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README.md

README.md

iOnTech.JsTestUtilities

JsTestUtilities is a library by iOnTech (Jim Speaker) that allows running a web application in an iFrame while Jasmine runs in the main window and exercises both integration and unit tests against the actual web application. This provides a solution to a number of different problems with testing web user interfaces with Jasmine. This solution, as stated, is to allow Jasmine to be used for both unit tests and full integration tests, as well as more basic UI tests. In my opinion, it's ability to fully test a web application from the UI level while properly handling the asynchronous nature of modern web applications (e.g. Ajax) renders Selenium obsolete.

Without doing a little bit of Spies setup magic in the JsTest.Utilities.Extension.js file, tests will run as end-to-end integration tests. I'll get into how to fairly simply set up Spies to mock out external dependencies and make your tests run as non-integrated TDD/BDD tests later, along with other more advanced topics.

Problems solved:

  1. Fixtures are a fixed-in-time HTML representation of a user-interface component and get out of sync with the actual views, typically generated views, in a web application. Running Jasmine tests against fixtures is brittle in that when the actual view code changes, and the fixture is not updated accordingly, the test(s) may pass while the production code is actually broken because of the view changes, i.e. false positives.
  2. Generating fixtures dynamically is complex and laborious. Some view engines, such as Spark, provide access to internals which allow rendering the HTML that would be generated at runtime and saving that HTML as Jasmine fixtures. While this approach does solve the fixed-in-time issue with static HTML files, as stated it is laborious and rather complex. Additionally, generating HTML fixtures is of limited usefulness as the static HTML does not accommodate testing the web application's ability to communicate properly via Ajax, etc.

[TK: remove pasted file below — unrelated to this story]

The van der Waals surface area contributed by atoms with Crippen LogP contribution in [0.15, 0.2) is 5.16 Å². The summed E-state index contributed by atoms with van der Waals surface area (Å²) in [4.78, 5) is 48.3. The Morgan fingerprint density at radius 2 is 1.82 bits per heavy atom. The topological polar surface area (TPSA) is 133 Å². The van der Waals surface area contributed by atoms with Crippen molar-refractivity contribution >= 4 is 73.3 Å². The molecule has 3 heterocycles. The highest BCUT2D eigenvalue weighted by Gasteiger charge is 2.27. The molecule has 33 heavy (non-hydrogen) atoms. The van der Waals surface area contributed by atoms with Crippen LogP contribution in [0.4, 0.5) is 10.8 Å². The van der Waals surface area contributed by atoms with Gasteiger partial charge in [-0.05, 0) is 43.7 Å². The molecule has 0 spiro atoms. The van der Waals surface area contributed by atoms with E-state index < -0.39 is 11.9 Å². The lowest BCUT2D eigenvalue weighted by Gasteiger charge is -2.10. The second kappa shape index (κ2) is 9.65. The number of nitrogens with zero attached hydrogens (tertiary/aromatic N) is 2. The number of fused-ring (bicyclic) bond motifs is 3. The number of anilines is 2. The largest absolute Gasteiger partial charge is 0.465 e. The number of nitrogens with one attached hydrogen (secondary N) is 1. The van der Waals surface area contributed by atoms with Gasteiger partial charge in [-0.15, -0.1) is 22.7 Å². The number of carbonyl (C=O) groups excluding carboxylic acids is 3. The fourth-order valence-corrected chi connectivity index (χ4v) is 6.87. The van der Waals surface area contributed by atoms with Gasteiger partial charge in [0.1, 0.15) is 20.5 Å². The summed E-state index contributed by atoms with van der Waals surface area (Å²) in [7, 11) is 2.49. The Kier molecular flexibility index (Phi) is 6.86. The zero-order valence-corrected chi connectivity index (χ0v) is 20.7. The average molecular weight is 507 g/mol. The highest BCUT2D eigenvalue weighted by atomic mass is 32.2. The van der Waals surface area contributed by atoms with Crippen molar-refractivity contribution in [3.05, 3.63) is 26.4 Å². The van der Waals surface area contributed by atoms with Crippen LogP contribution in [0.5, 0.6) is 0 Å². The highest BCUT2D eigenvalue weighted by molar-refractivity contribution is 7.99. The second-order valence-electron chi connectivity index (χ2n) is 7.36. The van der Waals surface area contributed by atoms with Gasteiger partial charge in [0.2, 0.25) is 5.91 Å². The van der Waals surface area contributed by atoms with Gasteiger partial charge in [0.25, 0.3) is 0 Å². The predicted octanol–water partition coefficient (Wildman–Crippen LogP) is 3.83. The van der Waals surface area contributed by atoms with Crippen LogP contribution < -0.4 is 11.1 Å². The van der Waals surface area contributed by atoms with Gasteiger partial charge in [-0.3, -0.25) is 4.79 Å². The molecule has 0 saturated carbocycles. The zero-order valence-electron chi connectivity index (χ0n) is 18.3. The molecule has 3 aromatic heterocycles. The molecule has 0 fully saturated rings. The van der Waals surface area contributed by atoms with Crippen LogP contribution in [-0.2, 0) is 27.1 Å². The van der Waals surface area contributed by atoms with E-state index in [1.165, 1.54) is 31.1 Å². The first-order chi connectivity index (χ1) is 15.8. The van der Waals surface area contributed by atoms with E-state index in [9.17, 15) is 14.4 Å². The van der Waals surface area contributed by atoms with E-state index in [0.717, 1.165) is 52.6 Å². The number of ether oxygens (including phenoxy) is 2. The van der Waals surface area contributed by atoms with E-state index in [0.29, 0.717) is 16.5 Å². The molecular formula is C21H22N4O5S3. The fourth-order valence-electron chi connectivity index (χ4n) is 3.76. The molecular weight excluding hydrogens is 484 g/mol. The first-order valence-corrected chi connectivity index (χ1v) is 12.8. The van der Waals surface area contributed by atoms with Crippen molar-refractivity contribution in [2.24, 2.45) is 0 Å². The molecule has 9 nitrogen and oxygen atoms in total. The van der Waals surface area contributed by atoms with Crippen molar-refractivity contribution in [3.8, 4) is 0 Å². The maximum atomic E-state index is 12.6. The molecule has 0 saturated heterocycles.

3. Testing the UI in its entirety, however deeply you find useful, is now a reality. It is possible with this approach to re-size the UI iFrame within the browser or PhantomJS headless browser and test the responsiveness of your application. Because the web application is running, and test assertions are running against the current state of the actual user interface, assertions can be made about the UI elements' current state of display, positioning, etc.

Getting Started

It is recommended that you create a separate project for your Jasmine tests. Of course, we would not want to mix up our test code with our application code. E.g.:

  • MyApplication
    -- Controllers
    -- Views
    -- (etc)
  • JsTests.Integration.MyApplication

Installation

Prerequisites

If you are planning to run your tests during Continuous Integration (CI), which I highly encourage, or even more awesomely, in your Continuous Delivery (CD) work flow, then you will need to install: PhantomJS

PM> Install-Package PhantomJS

I'm currently running version 1.9.8. I cannot vouch for compatibility with the latest version, 2.1.1 at the time of this writing, however I would be surprised if there are issues with later versions.

Nuget Package Install

Install the Nuget package in the test project:
PM> Install-Package iOnTech.JsTestUtilities

Once you've installed the Nuget package you will find that file content has been added to your project as follows:

  • MyApplication
    -- Controllers
    -- Views
    -- (etc)
  • JsTests.Integration.MyApplication
    -- Content
    ---- jasmine
    ---- jasmine_favicon.png
    -- Scripts
    ---- jasmine
    ------ boot.js
    ------ console.js
    ------ jasmine-html.js
    ------ jasmine.js
    ---- lib
    ------ phantom-jasmine
    -------- console-runner.js
    -------- run-jasmine.js
    ------ JsTest.Utilities.Extensions.js
    ------ JsTest.Utilities.js
    ------ LICENSE.txt
    ---- spec
    ------ ReadMe.txt
    -- SpecRunner.html

Important Install Notes: